Spain's financial markets suffered a setback on Monday, as news circulated of the government's plan to bail out Bankia, the nation's fourth-largest lender. Shares of Bankia itself dropped by more than 28 percent in trading at the start of the day.
The dip in Bankia's fortunes affected the stock prices of all of Spain's other major banks on Monday as well. The instability of the nation's financial institutions is reportedly raising international concerns that Spain will ultimately require a bailout or some similar form of intervention by the eurozone in order to get back on track.
Here is some of the key information surrounding Bankia's troubles and its effect on Spain's financial stability.
* Bankia has asked for an additional 19 billion euros in bailout funding from the Spanish government. This follows a bailout of 4.5 billion euros earlier this month. The total, of 23.5 billion euros, is the largest bailout ever in Spain.
* That money would reportedly come from the Fund for Orderly Bank Restructuring (FROB), which is backed by the state, according to AFP.
* Bankia was formed in 2010, when seven other struggling financial institutions merged. Its stock was first offered in July 2011, but had lost more than 70 percent of its initial value even before its losses on Monday.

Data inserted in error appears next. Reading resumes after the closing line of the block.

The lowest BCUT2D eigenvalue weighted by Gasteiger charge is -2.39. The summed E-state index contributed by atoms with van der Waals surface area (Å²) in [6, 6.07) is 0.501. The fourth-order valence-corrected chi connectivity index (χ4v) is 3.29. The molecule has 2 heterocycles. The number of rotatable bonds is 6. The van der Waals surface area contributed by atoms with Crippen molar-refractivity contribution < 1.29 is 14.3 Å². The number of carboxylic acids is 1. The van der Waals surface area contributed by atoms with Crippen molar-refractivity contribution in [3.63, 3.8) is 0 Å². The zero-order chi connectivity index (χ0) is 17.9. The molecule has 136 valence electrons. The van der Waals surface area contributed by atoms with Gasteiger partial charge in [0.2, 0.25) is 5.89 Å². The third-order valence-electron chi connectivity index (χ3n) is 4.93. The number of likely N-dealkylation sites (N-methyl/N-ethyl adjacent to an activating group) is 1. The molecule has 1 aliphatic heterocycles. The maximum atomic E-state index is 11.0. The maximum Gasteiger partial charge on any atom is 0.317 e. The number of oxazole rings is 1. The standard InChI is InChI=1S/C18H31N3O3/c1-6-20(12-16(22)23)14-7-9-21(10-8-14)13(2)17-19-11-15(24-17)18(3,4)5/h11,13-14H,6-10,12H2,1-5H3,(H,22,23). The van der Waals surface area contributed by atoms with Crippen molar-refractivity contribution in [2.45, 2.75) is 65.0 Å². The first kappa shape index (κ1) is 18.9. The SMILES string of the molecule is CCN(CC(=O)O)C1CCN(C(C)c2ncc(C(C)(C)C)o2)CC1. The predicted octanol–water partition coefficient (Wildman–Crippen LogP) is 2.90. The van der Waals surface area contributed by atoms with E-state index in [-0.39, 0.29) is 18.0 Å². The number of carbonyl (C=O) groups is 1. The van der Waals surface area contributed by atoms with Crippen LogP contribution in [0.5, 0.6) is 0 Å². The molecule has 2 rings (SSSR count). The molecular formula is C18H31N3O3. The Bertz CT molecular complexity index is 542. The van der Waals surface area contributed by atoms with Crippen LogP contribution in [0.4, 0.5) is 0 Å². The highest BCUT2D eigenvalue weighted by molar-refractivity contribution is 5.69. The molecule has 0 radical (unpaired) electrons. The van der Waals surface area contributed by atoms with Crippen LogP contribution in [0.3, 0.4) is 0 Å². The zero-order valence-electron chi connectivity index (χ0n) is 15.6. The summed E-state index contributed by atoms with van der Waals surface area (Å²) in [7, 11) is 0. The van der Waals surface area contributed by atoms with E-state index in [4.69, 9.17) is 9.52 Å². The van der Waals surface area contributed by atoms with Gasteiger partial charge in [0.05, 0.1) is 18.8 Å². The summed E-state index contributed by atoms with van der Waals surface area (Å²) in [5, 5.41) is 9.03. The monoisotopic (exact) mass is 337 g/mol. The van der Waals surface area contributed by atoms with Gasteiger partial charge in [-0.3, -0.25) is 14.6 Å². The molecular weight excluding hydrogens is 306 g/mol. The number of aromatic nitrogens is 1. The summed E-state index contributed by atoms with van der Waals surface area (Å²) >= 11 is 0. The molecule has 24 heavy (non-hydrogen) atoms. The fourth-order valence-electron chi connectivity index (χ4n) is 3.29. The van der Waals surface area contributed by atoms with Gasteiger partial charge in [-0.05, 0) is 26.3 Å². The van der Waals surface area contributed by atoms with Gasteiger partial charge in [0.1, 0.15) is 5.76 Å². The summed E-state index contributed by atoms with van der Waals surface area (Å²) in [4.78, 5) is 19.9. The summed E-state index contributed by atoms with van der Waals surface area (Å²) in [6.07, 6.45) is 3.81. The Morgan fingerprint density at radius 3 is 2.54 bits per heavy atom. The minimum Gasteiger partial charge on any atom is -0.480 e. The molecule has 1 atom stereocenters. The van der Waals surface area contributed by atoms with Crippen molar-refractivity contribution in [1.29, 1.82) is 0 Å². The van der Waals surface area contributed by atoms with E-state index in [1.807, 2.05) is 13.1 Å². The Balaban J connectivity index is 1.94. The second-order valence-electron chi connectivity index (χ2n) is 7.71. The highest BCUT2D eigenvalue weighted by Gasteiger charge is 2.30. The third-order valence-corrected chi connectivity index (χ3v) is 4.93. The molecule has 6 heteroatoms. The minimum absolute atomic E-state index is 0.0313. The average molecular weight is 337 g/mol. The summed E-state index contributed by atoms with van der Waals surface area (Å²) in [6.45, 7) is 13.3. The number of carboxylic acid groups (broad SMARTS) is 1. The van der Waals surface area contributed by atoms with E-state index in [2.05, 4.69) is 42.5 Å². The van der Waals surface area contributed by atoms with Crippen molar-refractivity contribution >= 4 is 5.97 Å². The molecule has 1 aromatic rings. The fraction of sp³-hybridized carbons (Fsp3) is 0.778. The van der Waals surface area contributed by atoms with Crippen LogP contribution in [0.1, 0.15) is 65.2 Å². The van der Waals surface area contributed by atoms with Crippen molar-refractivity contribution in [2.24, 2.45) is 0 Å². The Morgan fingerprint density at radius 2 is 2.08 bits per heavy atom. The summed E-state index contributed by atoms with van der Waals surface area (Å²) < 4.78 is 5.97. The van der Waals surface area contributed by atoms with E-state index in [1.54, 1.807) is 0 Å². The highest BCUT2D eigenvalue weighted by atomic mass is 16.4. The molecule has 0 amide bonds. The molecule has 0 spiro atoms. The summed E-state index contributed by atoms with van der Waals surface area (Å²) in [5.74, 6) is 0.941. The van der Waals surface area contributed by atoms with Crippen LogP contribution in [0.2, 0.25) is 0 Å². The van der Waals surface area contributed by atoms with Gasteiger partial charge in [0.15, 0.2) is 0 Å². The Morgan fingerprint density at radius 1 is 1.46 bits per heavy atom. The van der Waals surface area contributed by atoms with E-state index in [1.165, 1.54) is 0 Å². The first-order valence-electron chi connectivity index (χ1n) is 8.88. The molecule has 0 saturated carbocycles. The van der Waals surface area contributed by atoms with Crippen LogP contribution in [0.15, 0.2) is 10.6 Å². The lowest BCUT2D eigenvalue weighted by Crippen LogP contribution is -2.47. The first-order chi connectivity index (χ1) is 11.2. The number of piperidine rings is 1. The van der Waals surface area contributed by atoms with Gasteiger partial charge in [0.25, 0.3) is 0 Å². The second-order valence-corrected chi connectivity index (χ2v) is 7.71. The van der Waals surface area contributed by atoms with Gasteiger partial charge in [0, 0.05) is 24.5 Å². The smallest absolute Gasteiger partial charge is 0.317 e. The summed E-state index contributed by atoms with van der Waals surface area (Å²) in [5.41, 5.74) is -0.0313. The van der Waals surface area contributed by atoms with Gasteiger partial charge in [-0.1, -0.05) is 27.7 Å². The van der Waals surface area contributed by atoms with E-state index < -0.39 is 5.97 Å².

* Spain itself now owns 45 percent of Bankia, which makes it the financial group's majority shareholder.
* Bankia's troubles have far-reaching consequences for the nation as a whole. On Monday, the amount of interest that Spain is having to offer to sell government bonds jumped, as did its risk premium, according to El Pais. Both of these increases will make it harder for the nation to gain control of its budget deficit or curb its rising debt.
* Prime Minister Mariano Rajoy has blamed doubts about the stability of the eurozone in general, as well as the nation's deepening recession and decimated housing market, for Bankia's troubles, and has also said that he fully expects that the government will recoup the 23.5 billion euros that the institution has requested in bailout funding, according to Euronews.
* Rajoy has played down fears that Spain will seek international aid in order to stabilize its banks, saying that it will be unnecessary. He has, however, voiced his support for a stipulation that would allow for the eurozone bailout fund, dubbed the European Stability Mechanism, to lend directly to banks, rather than having to go through individual nations or the rest of the eurozone in order to bail out financial institutions.
Vanessa Evans is a musician, traveler, and freelance writer with an interest in European studies and events.